New Book Review Mentions Kleroteria

From Walter Isaacson’s review of Bettany Hughes’ The Hemlock Cup: Socrates, Athens and the Search for the Good Life (New York Times, February 11, 2011):

Hughes intersperses the story of Socrates’ trial in 399 B.C. with some wonderful details. We learn, for example, about the workings of the mechanical device that randomly selected, from 6,000 names, the jury of 500 Athenian citizens (yes, 500) that assembled at the law court to hear the case. This kleroterion, a replica of which can be viewed at the Agora Museum in Athens, was a proto-computer that used carved slots to send metal disks down a chute. “Every means possible has been thought of to prevent corruption,” Hughes writes. “Alphabetical blocks of seats, secret ballots, random-selection machines.” Her quest for authentic detail even leads her to grind up hemlock and sniff it. “It releases a nose-wrinkling sour smell,” she reports.

The review can be found here–

Big shot, Nobel prize-winning, New York Times-op-ed-writing, Princeton-teaching economist vs. person-on-the-street

Paul Krugman, on the way to a rather funny punchline, takes an off-handed swipe at the irrational person-on-the-street. Apparently, Americans can’t decide how they want to make ends meet. They don’t want to cut spending and they don’t want to increase taxes. Krugman himself knows better. He is not worried about current deficits, but in the long run he thinks a VAT (a version of a sales tax, which he admits would be regressive but is not particularly concerned about this) would be the way to go.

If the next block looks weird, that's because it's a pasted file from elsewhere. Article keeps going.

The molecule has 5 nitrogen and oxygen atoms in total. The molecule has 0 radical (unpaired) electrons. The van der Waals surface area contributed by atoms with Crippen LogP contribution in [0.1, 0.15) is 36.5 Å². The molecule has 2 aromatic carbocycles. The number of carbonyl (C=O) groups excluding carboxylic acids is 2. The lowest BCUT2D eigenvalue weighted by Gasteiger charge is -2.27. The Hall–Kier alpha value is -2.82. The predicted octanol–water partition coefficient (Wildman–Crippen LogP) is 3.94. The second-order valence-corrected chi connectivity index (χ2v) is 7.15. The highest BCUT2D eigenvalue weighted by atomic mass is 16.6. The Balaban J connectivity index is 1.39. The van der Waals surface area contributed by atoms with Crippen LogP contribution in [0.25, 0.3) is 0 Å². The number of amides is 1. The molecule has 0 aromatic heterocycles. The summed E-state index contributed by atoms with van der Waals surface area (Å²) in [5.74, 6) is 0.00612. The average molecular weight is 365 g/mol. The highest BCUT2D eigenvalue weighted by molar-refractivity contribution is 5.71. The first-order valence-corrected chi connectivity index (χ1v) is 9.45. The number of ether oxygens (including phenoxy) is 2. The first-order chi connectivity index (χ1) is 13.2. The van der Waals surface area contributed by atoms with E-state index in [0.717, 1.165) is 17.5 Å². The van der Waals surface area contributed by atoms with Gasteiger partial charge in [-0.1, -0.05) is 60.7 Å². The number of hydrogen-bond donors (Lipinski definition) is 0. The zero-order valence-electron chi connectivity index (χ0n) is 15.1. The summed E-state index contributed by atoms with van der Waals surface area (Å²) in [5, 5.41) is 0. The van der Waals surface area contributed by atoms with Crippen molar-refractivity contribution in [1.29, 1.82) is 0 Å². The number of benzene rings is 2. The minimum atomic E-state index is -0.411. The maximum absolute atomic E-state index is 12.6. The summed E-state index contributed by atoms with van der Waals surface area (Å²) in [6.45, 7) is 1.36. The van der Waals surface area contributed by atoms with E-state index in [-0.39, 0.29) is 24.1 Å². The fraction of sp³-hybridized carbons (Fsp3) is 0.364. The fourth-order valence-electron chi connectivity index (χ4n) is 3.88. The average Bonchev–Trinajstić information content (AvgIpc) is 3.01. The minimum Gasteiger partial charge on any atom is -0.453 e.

This position is a classic noblesse oblige maneuver. While ostensibly attacking those other elite members – those who have no sense of social duty – Krugman is effectively asserting that policy should not be set by the irrational masses. And, sometime in the not too distant future, regressive taxes would be the solution.
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